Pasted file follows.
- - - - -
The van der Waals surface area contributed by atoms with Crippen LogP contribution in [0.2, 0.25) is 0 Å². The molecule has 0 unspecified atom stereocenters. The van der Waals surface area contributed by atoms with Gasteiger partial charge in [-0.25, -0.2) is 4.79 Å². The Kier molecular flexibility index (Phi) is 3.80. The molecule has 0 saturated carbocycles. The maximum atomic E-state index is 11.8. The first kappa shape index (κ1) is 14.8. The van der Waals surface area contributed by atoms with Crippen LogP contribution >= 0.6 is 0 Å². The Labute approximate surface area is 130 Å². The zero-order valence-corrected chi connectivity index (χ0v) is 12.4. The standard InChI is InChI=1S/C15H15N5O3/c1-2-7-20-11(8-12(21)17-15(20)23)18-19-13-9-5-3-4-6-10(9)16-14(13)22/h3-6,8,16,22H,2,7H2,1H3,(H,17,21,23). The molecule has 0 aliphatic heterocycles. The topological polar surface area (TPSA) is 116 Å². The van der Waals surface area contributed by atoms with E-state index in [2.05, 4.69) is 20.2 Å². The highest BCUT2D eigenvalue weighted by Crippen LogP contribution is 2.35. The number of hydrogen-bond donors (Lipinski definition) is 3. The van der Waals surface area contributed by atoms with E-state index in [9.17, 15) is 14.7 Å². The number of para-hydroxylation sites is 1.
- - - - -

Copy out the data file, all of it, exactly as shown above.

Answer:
The van der Waals surface area contributed by atoms with Crippen LogP contribution in [0.2, 0.25) is 0 Å². The molecule has 0 unspecified atom stereocenters. The van der Waals surface area contributed by atoms with Gasteiger partial charge in [-0.25, -0.2) is 4.79 Å². The Kier molecular flexibility index (Phi) is 3.80. The molecule has 0 saturated carbocycles. The maximum atomic E-state index is 11.8. The first kappa shape index (κ1) is 14.8. The van der Waals surface area contributed by atoms with Crippen LogP contribution >= 0.6 is 0 Å². The Labute approximate surface area is 130 Å². The zero-order valence-corrected chi connectivity index (χ0v) is 12.4. The standard InChI is InChI=1S/C15H15N5O3/c1-2-7-20-11(8-12(21)17-15(20)23)18-19-13-9-5-3-4-6-10(9)16-14(13)22/h3-6,8,16,22H,2,7H2,1H3,(H,17,21,23). The molecule has 0 aliphatic heterocycles. The topological polar surface area (TPSA) is 116 Å². The van der Waals surface area contributed by atoms with E-state index in [2.05, 4.69) is 20.2 Å². The highest BCUT2D eigenvalue weighted by Crippen LogP contribution is 2.35. The number of hydrogen-bond donors (Lipinski definition) is 3. The van der Waals surface area contributed by atoms with E-state index in [9.17, 15) is 14.7 Å². The number of para-hydroxylation sites is 1.